Broadly, we are breaking up our revenues into two big segments. One is what we are calling the ARR revenue, or in other words, the annual recurring revenue. Annual recurring revenue, as the word suggests, is essentially revenue which is a sum total of the revenue commissions and the net interest income we will earn on the stock of assets we manage. That essentially means that even if we do not do a single transaction, that is the pool of fees or pool of income we will essentially make. Ideally speaking, we would like that pool to increase as much as possible, which essentially makes our business model extremely stable and non-cyclical. Today it would be safe to say that we are already close to around about 55% of our revenues as ARR revenue. The remaining 40% to 45% of our revenues will be broadly transactional revenues which would be a mix of revenues across all asset classes -- equity, fixed income. But as time goes on, we would focus more and more on building our IRR assets. I think that on a steady state basis over the next couple of years we should be in a position to have nearly 75% to 80% of our revenues coming from ARR revenues and the remaining 20 to 30% from transaction revenues which typically will be the ideal mix.
Given the market conditions right now, how is it that you plan to manage the volatility in capital markets and, consequently, the business as well because wealth management must be getting a little tough right now?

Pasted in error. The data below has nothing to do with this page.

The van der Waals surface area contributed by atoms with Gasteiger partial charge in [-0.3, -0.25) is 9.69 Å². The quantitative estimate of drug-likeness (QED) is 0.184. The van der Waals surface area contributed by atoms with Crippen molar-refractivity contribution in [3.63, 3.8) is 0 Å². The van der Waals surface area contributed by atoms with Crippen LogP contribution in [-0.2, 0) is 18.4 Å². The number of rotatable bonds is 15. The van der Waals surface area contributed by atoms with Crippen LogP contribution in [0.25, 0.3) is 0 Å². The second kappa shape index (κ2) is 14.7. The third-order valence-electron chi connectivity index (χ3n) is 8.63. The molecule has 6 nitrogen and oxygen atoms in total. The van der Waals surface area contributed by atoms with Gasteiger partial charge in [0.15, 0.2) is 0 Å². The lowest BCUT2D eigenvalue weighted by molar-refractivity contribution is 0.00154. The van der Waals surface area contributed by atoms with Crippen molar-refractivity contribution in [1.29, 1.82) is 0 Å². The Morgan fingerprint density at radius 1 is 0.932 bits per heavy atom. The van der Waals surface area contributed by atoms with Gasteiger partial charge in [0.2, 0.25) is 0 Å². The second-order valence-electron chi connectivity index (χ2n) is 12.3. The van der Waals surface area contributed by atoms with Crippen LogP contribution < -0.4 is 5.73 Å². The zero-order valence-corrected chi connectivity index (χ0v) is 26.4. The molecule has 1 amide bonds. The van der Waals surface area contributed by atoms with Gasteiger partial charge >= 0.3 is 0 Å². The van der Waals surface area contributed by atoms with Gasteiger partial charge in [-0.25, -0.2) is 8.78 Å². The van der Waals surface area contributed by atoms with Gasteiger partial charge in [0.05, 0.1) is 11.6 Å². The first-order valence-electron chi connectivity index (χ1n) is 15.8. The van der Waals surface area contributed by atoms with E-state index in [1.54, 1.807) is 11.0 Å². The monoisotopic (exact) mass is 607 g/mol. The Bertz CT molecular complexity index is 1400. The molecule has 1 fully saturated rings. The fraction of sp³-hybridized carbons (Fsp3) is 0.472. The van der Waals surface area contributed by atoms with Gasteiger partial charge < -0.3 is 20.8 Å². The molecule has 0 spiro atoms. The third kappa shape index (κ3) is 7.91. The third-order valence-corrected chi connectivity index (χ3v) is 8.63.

So these market conditions we have seen over the last 20 years. I think that from a current market condition perspective, there are two things which make our business relatively less volatile, or more important than our business, our client portfolios are relatively less volatile. We have a very strong focus on a philosophy where we essentially represent to our clients that we are in the business of wealth management, as opposed to a business of wealth creation. That is very important because wealth creation, we strongly believe, for clients can only happen in the business they do as opposed to by investing money. And that has allowed us to build an extremely well-balanced asset allocation driven portfolio for our clients. And in the process of doing so, we have been able to maintain and contain the volatility on the portfolios over a longer period of time. A typical portfolio with us today would be 55-60% in fixed income, 30-35% in equities and 5-10% in alternates. Even in a stressed market situation like today, more often than not, last 12 months returns would be in the region of 4.5-5%. So our objective from a client money management perspective continues to be targeting, on a blended fixed income, equity and alternate basis put together in the region, a return of 9-10% on a yearly basis. For all the money we have managed over the large number of years, we would be averaging a return of close to 10% per annum and we would like to keep the volatility as low as possible. Having said that, there obviously will be a little bit of volatility in the transaction revenues which we get on a monthly/quarterly basis and the reason for that, obviously, is the risk appetite of clients go through changes.